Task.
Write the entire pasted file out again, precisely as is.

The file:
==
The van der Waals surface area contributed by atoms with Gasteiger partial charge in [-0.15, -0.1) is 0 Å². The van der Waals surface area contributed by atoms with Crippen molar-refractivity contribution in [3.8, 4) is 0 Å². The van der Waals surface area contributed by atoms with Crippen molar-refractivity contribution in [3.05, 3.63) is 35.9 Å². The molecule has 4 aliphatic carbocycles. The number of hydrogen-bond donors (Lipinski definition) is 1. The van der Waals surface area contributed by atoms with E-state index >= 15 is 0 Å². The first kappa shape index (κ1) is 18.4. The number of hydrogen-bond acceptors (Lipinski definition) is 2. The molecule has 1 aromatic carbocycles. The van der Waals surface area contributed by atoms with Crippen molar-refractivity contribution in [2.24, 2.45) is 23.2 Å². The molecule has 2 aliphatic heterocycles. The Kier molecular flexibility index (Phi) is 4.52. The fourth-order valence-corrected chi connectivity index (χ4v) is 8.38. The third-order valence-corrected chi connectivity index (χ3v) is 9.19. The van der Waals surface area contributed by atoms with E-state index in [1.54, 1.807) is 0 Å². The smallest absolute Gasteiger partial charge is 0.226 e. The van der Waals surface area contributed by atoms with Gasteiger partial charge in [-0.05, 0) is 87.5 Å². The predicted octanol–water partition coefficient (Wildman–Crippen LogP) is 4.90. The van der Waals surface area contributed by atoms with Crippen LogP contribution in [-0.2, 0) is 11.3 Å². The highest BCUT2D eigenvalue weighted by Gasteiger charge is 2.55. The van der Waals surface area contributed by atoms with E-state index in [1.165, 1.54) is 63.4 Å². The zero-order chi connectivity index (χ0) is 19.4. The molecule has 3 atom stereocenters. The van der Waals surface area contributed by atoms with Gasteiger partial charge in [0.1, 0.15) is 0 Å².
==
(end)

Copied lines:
The van der Waals surface area contributed by atoms with Gasteiger partial charge in [-0.15, -0.1) is 0 Å². The van der Waals surface area contributed by atoms with Crippen molar-refractivity contribution in [3.8, 4) is 0 Å². The van der Waals surface area contributed by atoms with Crippen molar-refractivity contribution in [3.05, 3.63) is 35.9 Å². The molecule has 4 aliphatic carbocycles. The number of hydrogen-bond donors (Lipinski definition) is 1. The van der Waals surface area contributed by atoms with E-state index >= 15 is 0 Å². The first kappa shape index (κ1) is 18.4. The number of hydrogen-bond acceptors (Lipinski definition) is 2. The molecule has 1 aromatic carbocycles. The van der Waals surface area contributed by atoms with Crippen molar-refractivity contribution in [2.24, 2.45) is 23.2 Å². The molecule has 2 aliphatic heterocycles. The Kier molecular flexibility index (Phi) is 4.52. The fourth-order valence-corrected chi connectivity index (χ4v) is 8.38. The third-order valence-corrected chi connectivity index (χ3v) is 9.19. The van der Waals surface area contributed by atoms with E-state index in [1.54, 1.807) is 0 Å². The smallest absolute Gasteiger partial charge is 0.226 e. The van der Waals surface area contributed by atoms with Gasteiger partial charge in [-0.05, 0) is 87.5 Å². The predicted octanol–water partition coefficient (Wildman–Crippen LogP) is 4.90. The van der Waals surface area contributed by atoms with Crippen LogP contribution in [-0.2, 0) is 11.3 Å². The highest BCUT2D eigenvalue weighted by Gasteiger charge is 2.55. The van der Waals surface area contributed by atoms with E-state index in [1.165, 1.54) is 63.4 Å². The zero-order chi connectivity index (χ0) is 19.4. The molecule has 3 atom stereocenters. The van der Waals surface area contributed by atoms with Gasteiger partial charge in [0.1, 0.15) is 0 Å².